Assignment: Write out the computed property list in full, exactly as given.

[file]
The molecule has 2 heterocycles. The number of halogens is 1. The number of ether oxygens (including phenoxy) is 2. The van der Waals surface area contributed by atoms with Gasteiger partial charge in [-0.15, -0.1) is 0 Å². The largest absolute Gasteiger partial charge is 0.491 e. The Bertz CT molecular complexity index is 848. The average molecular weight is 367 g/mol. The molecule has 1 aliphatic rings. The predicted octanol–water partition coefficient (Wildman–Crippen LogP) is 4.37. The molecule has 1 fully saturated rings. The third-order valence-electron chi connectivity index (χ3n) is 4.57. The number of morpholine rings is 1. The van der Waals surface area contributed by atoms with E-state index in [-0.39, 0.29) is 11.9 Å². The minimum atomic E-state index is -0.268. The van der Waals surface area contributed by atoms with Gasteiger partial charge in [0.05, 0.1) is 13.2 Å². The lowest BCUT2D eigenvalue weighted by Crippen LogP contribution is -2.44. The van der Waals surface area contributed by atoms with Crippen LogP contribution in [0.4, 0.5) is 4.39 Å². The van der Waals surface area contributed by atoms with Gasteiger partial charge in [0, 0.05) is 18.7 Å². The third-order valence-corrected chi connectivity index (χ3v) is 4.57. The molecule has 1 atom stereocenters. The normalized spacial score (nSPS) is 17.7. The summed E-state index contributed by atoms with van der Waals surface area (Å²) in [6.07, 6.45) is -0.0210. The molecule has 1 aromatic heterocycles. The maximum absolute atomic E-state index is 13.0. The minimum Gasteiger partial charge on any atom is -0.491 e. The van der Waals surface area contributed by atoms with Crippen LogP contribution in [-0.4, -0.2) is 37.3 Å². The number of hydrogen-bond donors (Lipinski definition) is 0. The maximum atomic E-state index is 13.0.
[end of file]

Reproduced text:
The molecule has 2 heterocycles. The number of halogens is 1. The number of ether oxygens (including phenoxy) is 2. The van der Waals surface area contributed by atoms with Gasteiger partial charge in [-0.15, -0.1) is 0 Å². The largest absolute Gasteiger partial charge is 0.491 e. The Bertz CT molecular complexity index is 848. The average molecular weight is 367 g/mol. The molecule has 1 aliphatic rings. The predicted octanol–water partition coefficient (Wildman–Crippen LogP) is 4.37. The molecule has 1 fully saturated rings. The third-order valence-electron chi connectivity index (χ3n) is 4.57. The number of morpholine rings is 1. The van der Waals surface area contributed by atoms with E-state index in [-0.39, 0.29) is 11.9 Å². The minimum atomic E-state index is -0.268. The van der Waals surface area contributed by atoms with Gasteiger partial charge in [0.05, 0.1) is 13.2 Å². The lowest BCUT2D eigenvalue weighted by Crippen LogP contribution is -2.44. The van der Waals surface area contributed by atoms with Crippen LogP contribution in [0.4, 0.5) is 4.39 Å². The van der Waals surface area contributed by atoms with Gasteiger partial charge in [0, 0.05) is 18.7 Å². The third-order valence-corrected chi connectivity index (χ3v) is 4.57. The molecule has 1 atom stereocenters. The normalized spacial score (nSPS) is 17.7. The summed E-state index contributed by atoms with van der Waals surface area (Å²) in [6.07, 6.45) is -0.0210. The molecule has 1 aromatic heterocycles. The maximum absolute atomic E-state index is 13.0. The minimum Gasteiger partial charge on any atom is -0.491 e. The van der Waals surface area contributed by atoms with Crippen LogP contribution in [-0.4, -0.2) is 37.3 Å². The number of hydrogen-bond donors (Lipinski definition) is 0. The maximum atomic E-state index is 13.0.